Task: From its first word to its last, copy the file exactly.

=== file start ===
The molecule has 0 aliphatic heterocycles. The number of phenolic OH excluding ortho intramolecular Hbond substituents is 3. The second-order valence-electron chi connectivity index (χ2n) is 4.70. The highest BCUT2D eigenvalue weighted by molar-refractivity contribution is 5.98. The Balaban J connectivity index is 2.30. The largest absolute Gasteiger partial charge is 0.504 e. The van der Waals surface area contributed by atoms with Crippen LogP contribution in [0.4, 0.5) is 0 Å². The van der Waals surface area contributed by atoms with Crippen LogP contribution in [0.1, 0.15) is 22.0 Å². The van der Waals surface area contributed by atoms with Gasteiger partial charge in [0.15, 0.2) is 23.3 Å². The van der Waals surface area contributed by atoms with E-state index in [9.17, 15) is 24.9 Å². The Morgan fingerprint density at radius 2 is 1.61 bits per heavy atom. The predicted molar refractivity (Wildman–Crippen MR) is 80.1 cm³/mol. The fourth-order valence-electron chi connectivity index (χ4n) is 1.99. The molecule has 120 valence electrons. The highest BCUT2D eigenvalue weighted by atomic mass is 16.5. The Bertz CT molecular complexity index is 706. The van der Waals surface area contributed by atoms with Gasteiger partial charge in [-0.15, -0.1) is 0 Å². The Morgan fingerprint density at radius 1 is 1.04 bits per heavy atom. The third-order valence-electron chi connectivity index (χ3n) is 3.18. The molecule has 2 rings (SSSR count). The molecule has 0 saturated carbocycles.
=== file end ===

The molecule has 0 aliphatic heterocycles. The number of phenolic OH excluding ortho intramolecular Hbond substituents is 3. The second-order valence-electron chi connectivity index (χ2n) is 4.70. The highest BCUT2D eigenvalue weighted by molar-refractivity contribution is 5.98. The Balaban J connectivity index is 2.30. The largest absolute Gasteiger partial charge is 0.504 e. The van der Waals surface area contributed by atoms with Crippen LogP contribution in [0.4, 0.5) is 0 Å². The van der Waals surface area contributed by atoms with Crippen LogP contribution in [0.1, 0.15) is 22.0 Å². The van der Waals surface area contributed by atoms with Gasteiger partial charge in [0.15, 0.2) is 23.3 Å². The van der Waals surface area contributed by atoms with E-state index in [9.17, 15) is 24.9 Å². The Morgan fingerprint density at radius 2 is 1.61 bits per heavy atom. The predicted molar refractivity (Wildman–Crippen MR) is 80.1 cm³/mol. The fourth-order valence-electron chi connectivity index (χ4n) is 1.99. The molecule has 120 valence electrons. The highest BCUT2D eigenvalue weighted by atomic mass is 16.5. The Bertz CT molecular complexity index is 706. The van der Waals surface area contributed by atoms with Gasteiger partial charge in [-0.15, -0.1) is 0 Å². The Morgan fingerprint density at radius 1 is 1.04 bits per heavy atom. The third-order valence-electron chi connectivity index (χ3n) is 3.18. The molecule has 2 rings (SSSR count). The molecule has 0 saturated carbocycles.